• Ahrens, K., Liu, H. L., Lee, C. Y., Gong, S. P., Fang, S. Y., & Hsu, Y. Y. (2007). Functional MRI of conventional and anomalous metaphors in Mandarin Chinese. Brain and Language, 100(2), 163-171. doi: 10.1016/j.bandl.2005.10.004
    • Anaki, D., Faust, M., & Kravetz, S. (1998). Cerebral hemispheric asymmetries in processing lexical metaphors. Neuropsychologia, 36(4), 353-362. doi: 10.1016/s0028- 3932(97)00110-3
    • Argyriou, P., & Kita, S. (2013). The effect of left-hand gestures on metaphor explanation. In M. Knauff, M. Pauen, N. Sebanz & I. Wachsmuth (Eds.), The 35th Annual Conference of the Cognitive Science Society (pp. 1762-1767). Berlin: Austin, TX: Cognitive Science Society.
    • Benedek, M., Beaty, R., Jauk, E., Koschutnig, K., Fink, A., Silvia, P. J., Neubauer, A. C. (2014). Creating metaphors: the neural basis of figurative language production. NeuroImage, 90, 99-106. doi: 10.1016/j.neuroimage.2013.12.046
    • Bottini, G., Corcoran, R., Sterzi, R., Paulesu, E., Schenone, P., Scarpa, P., Frith, C. D. (1994). The role of the right-hemisphere in the interpretation of figurative aspects of language - a positron emission tomography activation study. Brain, 117, 1241-1253. doi: 10.1093/brain/117.6.1241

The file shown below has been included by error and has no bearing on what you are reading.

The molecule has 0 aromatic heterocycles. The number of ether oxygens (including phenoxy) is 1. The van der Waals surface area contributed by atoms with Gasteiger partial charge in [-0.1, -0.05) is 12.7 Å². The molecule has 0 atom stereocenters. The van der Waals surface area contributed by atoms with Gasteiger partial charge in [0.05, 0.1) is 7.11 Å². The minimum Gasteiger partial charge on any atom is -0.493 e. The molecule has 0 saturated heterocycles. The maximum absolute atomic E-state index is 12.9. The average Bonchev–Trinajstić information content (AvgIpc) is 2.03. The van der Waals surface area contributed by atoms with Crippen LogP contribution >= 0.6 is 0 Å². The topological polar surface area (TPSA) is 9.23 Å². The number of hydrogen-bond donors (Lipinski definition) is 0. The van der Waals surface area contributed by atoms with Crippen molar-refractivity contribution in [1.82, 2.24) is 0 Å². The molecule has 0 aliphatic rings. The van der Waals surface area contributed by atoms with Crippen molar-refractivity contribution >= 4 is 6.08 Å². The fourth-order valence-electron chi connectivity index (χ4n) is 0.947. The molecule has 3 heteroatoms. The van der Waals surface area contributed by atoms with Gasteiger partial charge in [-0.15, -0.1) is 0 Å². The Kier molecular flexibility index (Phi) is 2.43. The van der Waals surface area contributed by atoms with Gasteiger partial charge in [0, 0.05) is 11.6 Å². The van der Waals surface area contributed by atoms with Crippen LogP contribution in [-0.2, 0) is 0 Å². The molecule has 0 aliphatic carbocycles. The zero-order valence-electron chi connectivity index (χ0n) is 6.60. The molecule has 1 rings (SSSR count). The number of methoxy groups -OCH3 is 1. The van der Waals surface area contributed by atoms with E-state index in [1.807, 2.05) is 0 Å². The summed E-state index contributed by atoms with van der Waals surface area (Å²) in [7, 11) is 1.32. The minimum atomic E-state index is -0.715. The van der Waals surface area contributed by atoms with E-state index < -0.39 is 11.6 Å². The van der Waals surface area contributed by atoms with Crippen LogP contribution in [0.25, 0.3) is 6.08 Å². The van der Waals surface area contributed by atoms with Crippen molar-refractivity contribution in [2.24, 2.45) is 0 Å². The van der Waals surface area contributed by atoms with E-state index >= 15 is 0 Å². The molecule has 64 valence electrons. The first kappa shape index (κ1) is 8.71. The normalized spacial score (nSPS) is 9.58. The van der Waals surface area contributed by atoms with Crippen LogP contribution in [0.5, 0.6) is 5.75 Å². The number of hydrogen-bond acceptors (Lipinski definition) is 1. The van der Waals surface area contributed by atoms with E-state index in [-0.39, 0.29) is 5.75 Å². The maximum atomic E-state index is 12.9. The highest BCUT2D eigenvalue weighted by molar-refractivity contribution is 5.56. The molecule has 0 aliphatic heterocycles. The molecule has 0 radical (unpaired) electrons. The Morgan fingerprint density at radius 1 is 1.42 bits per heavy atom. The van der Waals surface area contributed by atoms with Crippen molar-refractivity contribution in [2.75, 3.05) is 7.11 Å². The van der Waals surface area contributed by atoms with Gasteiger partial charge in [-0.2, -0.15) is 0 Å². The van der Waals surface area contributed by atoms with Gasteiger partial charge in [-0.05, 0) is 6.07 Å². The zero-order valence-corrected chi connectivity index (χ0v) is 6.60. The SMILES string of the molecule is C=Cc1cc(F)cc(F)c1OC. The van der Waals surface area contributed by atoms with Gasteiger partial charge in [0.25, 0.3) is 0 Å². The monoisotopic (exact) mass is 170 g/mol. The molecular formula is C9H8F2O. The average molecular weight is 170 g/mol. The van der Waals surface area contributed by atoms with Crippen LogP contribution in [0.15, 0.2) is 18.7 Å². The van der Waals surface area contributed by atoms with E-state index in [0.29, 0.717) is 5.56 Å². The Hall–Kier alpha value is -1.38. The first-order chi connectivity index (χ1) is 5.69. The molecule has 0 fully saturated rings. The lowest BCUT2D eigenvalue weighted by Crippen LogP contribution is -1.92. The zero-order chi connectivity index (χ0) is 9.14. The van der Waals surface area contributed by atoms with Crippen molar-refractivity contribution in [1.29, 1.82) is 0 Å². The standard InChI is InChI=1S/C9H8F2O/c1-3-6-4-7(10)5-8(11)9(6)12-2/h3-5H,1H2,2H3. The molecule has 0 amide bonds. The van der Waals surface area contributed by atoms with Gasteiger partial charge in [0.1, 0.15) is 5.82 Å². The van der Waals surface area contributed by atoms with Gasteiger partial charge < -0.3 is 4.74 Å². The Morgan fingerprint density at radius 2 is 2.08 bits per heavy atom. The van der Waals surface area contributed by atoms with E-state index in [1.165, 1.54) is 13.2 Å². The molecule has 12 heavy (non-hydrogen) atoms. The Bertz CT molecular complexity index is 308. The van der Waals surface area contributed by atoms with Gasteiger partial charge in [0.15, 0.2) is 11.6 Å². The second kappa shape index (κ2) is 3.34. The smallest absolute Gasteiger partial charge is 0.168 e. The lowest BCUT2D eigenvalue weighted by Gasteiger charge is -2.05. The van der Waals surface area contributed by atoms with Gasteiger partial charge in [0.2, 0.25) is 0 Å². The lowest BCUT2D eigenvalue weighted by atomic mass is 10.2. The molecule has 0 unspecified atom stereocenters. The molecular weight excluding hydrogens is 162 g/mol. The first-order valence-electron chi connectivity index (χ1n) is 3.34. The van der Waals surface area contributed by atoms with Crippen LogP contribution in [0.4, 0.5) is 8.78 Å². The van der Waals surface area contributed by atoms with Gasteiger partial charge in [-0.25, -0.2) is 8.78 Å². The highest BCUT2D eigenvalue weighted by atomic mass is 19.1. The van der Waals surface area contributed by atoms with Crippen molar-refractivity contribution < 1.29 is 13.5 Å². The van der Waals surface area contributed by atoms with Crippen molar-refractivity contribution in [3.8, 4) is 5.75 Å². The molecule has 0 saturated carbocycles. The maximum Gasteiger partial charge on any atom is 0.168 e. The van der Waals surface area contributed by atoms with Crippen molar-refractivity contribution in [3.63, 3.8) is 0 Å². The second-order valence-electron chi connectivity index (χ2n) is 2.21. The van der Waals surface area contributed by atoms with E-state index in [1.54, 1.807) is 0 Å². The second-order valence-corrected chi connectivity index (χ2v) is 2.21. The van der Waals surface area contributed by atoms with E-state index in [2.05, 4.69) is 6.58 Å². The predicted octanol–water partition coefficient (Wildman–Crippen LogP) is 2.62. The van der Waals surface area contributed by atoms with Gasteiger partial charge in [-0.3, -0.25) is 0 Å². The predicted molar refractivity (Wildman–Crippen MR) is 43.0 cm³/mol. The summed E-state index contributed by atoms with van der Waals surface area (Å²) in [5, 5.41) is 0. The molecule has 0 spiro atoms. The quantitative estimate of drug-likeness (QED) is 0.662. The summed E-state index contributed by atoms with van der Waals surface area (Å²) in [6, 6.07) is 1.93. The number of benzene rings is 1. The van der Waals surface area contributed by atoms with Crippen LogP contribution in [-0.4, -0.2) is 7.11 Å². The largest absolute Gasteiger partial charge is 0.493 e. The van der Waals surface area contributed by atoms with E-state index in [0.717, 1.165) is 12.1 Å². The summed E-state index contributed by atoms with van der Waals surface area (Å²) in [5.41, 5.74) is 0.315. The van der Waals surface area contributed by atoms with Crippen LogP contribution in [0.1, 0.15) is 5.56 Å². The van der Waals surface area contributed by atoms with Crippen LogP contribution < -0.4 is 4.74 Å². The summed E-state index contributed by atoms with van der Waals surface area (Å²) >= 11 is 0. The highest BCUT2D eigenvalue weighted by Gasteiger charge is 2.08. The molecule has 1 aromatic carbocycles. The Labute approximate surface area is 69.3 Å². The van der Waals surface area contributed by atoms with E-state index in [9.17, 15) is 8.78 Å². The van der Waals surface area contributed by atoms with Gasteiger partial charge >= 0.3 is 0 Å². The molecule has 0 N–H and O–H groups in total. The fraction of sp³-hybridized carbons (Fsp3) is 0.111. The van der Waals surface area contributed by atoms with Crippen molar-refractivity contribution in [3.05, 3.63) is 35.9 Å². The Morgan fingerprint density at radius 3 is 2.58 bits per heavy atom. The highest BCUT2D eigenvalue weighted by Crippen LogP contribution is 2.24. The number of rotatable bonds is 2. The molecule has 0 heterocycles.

• Bradley, D. C., & Garrett, M. F. (1983). Hemisphere differences in the recognition of closed and open class words. Neuropsychologia, 21(2), 155-159. doi: 10.1016/0028- 3932(83)90082-9
    • Brownell, H. H., Simpson, T. L., Bihrle, A. M., Potter, H. H., & Gardner, H. (1990). Appreciation of metaphoric alternative word meanings by left and right brain-damaged patients. Neuropsychologia, 28(4), 375-383. doi: 10.1016/0028-3932(90)90063-t
    • Cardillo, E. R., Watson, C. E., Schmidt, G. L., Kranjec, A., & Chatterjee, A. (2012). From novel to familiar: Tuning the brain for metaphors. Neuroimage, 59(4), 3212-3221. doi: 10.1016/j.neuroimage.2011.11.079
    • Code, C., Lincoln, M., & Dredge, R. (2005). Asymmetries in mouth opening during word generation in male stuttering and non-stuttering participants. Laterality, 10(5), 471-486. doi: 10.1080/13576500442000238
    • Dietrich, A., & Kanso, R. (2010). A Review of EEG, ERP, and Neuroimaging Studies of Creativity and Insight. Psychological Bulletin, 136(5), 822-848. doi: 10.1037/a0019749
    • Faust, M., & Mashal, N. (2007). The role of the right cerebral hemisphere in processing novel metaphoric expressions taken from poetry: A divided visual field study. Neuropsychologia, 45(4), 860-870. doi: 10.1016/j.neuropsychologia.2006.08.010
    • Gardner, E. (1969). Fundamentals of Neurology. Philadelphia: W.B. Saunders.